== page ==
Página 1 dos resultados de 289 itens digitais encontrados em 0.027 segundos

Correlation analysis: Army Acquisition Program cycle time and cost variation

Jaynes, Howard R.
Fonte: Monterey, California. Naval Postgraduate School Publicador: Monterey, California. Naval Postgraduate School
Tipo: Tese de Doutorado
Português
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Approved for public release; distribution is unlimited; A changing threat environment, decreasing defense budget, and need for modernization are forcing the Acquisition Process to reform policies and procedures. The Acquisition Process must develop initiatives to reduce both program cycle time and program cost to meet the challenges presented by this new acquisition environment The objectives of this thesis are to explore the overall cycle time and cost growth trends in Army Acquisition Programs, and determine how program schedule growth affects program cost This analysis is relevant in facilitating development of acquisition reform initiatives targeted at reducing program schedule and cost. This study concludes that Army programs experience average cycle time growth of 19.6 months and average cost growth of 49.9%. A significant research finding is that Army programs demonstrate a relationship between schedule growth and cost growth. This research also reveals that program cost growth, identified in the SARs as being induced by schedule growth, is only 14.3% of cost growth adjusted for quantity change. This thesis suggests that schedule growth has a larger effect on cost growth than indicated in the SARs. This research intends to function as an overview of Army Acquisition Program schedule and cost growth...

A work environment climate assessment of an Army acquisition center

Doelling, Michael C.; Kalapacs, Jenni J.
Fonte: Monterey, California. Naval Postgraduate School Publicador: Monterey, California. Naval Postgraduate School
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Joint Applied Project; Organizational climate can be described as the overall atmosphere of a workplace consisting of a number of mostly intangible characteristics that nonetheless impact organizational performance. The goal of this Joint Applied Project was to identify organizational climate characteristics of the Army Acquisition Center to provide supervisors with data on the extent to which employees perceive their work environment to be conducive to high productivity. It provides the equivalent of a diagnostic "snapshot" of one aspect of organizational health. Semi-structured interviews were conducted with 11 previous and 19 current acquisition workforce employees. Interview findings were supplemented with data collected from a researchersdeveloped survey. Findings included the following: (1) high stress due to increasing workload; (2) lack of authority to act and make decisions about the work; and (3) the successful acknowledgement of employee efforts and contributions.

U.S. Army acquisition workforce: reflecting modern structural changes

Hill, Clayton F.; Gerstein, Kathleen W.
Fonte: Monterey, California: Naval Postgraduate School Publicador: Monterey, California: Naval Postgraduate School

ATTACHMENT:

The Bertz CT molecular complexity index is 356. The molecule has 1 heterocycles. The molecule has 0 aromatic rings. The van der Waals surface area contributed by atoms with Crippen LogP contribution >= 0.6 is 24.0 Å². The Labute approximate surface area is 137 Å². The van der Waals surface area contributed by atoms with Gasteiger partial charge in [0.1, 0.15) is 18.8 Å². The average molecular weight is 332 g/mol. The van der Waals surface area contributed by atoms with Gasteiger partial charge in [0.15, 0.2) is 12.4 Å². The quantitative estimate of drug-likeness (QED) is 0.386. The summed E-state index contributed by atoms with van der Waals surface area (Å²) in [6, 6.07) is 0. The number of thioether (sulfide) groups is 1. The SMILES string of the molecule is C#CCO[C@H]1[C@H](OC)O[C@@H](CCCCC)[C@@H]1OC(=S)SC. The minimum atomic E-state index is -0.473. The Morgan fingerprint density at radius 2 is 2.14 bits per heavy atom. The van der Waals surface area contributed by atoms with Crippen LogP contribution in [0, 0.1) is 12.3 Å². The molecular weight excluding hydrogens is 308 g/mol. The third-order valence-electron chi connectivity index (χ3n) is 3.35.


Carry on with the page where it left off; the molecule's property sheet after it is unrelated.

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Approved for public release, distribution unlimited; Joint Applied Project; This Joint Applied Project examined the acquisition workforce through the lens of The "New" Organization, a framework depicting modern organizational structural and process changes for improved performance. A Massachusetts Institute of Technology team developed five alternative organizational design factors: reliance on networks, flat (lean) hierarchy, flexible practices, building and embracing diversity, and capabilities for global and international efforts. This effort examined 15 Army areas and programs to determine the extent to which structural changes are more or less reflective of the five characteristics. A baseline was established and implications to various acquisition initiatives and projects were analyzed. Conclusions are drawn and recommendations are offered for continuing development and evolution towards a more modern and responsive acquisition community. Findings indicate that some Army acquisition projects appear to be shifting their structures and processes toward a greater use of networks, flatter/leaner structures and a more diverse workforce, including flexible recruiting and retention practices. The objective was to ascertain how reflective various areas and programs are alongside five...

Charting a Course for Change: Acquisition Theory and Practice for a Transforming Defense

NPS Acquisition Research Program
Fonte: Escola de Pós-Graduação Naval Publicador: Escola de Pós-Graduação Naval
Tipo: Relatório
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Proceedings Paper (for Acquisition Research Program); Many in the Department of Defense associate the phase 'acquisition reform' with major policy and legislative initiatives of the past decade, for example, the shift away from reliance on military unique specifications and standards, the emphasis on teaming, the Federal Acquisition Streamlining Act (FASA), and the Clinger-Cohen Act.' While we should never discount the significance of these measures, the view that the 1990s were the genesis of acquisition reform diminishes perspective of the long history of reform efforts linked to names such as Goldwater, Nichols, Grace, Carlucci, Packard, and Hoover, to name but a few.' Indeed, these efforts extend back in our history to the Continental Congress' attempts to reform the buying practices of General Washington's Army.' Considering this history, 'reform' may well be acquisition's defining theme.

Proceedings of the 8th Annual Acquisition Research Symposium; Volume I

Wednesday Proceedings
Fonte: Escola de Pós-Graduação Naval Publicador: Escola de Pós-Graduação Naval
Tipo: Relatório
Português